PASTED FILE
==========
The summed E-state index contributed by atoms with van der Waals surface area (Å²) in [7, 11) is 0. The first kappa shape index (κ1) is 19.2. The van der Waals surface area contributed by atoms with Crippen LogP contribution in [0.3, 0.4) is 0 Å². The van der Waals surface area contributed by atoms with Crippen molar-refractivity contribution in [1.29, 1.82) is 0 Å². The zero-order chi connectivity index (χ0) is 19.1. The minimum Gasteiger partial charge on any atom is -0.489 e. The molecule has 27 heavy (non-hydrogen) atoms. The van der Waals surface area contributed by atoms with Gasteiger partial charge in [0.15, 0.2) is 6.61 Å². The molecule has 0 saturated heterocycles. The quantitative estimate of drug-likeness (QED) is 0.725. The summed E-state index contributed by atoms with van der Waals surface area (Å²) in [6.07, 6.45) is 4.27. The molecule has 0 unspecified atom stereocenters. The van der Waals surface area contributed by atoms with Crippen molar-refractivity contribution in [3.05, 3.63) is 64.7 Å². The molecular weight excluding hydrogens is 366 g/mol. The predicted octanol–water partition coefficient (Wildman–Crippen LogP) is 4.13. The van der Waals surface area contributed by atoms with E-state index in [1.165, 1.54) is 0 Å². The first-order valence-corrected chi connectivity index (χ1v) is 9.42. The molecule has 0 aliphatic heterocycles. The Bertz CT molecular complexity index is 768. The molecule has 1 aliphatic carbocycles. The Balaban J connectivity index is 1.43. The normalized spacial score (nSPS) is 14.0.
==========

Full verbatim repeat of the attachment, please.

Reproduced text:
The summed E-state index contributed by atoms with van der Waals surface area (Å²) in [7, 11) is 0. The first kappa shape index (κ1) is 19.2. The van der Waals surface area contributed by atoms with Crippen LogP contribution in [0.3, 0.4) is 0 Å². The van der Waals surface area contributed by atoms with Crippen molar-refractivity contribution in [1.29, 1.82) is 0 Å². The zero-order chi connectivity index (χ0) is 19.1. The minimum Gasteiger partial charge on any atom is -0.489 e. The molecule has 27 heavy (non-hydrogen) atoms. The van der Waals surface area contributed by atoms with Gasteiger partial charge in [0.15, 0.2) is 6.61 Å². The molecule has 0 saturated heterocycles. The quantitative estimate of drug-likeness (QED) is 0.725. The summed E-state index contributed by atoms with van der Waals surface area (Å²) in [6.07, 6.45) is 4.27. The molecule has 0 unspecified atom stereocenters. The van der Waals surface area contributed by atoms with Crippen molar-refractivity contribution in [3.05, 3.63) is 64.7 Å². The molecular weight excluding hydrogens is 366 g/mol. The predicted octanol–water partition coefficient (Wildman–Crippen LogP) is 4.13. The van der Waals surface area contributed by atoms with E-state index in [1.165, 1.54) is 0 Å². The first-order valence-corrected chi connectivity index (χ1v) is 9.42. The molecule has 0 aliphatic heterocycles. The Bertz CT molecular complexity index is 768. The molecule has 1 aliphatic carbocycles. The Balaban J connectivity index is 1.43. The normalized spacial score (nSPS) is 14.0.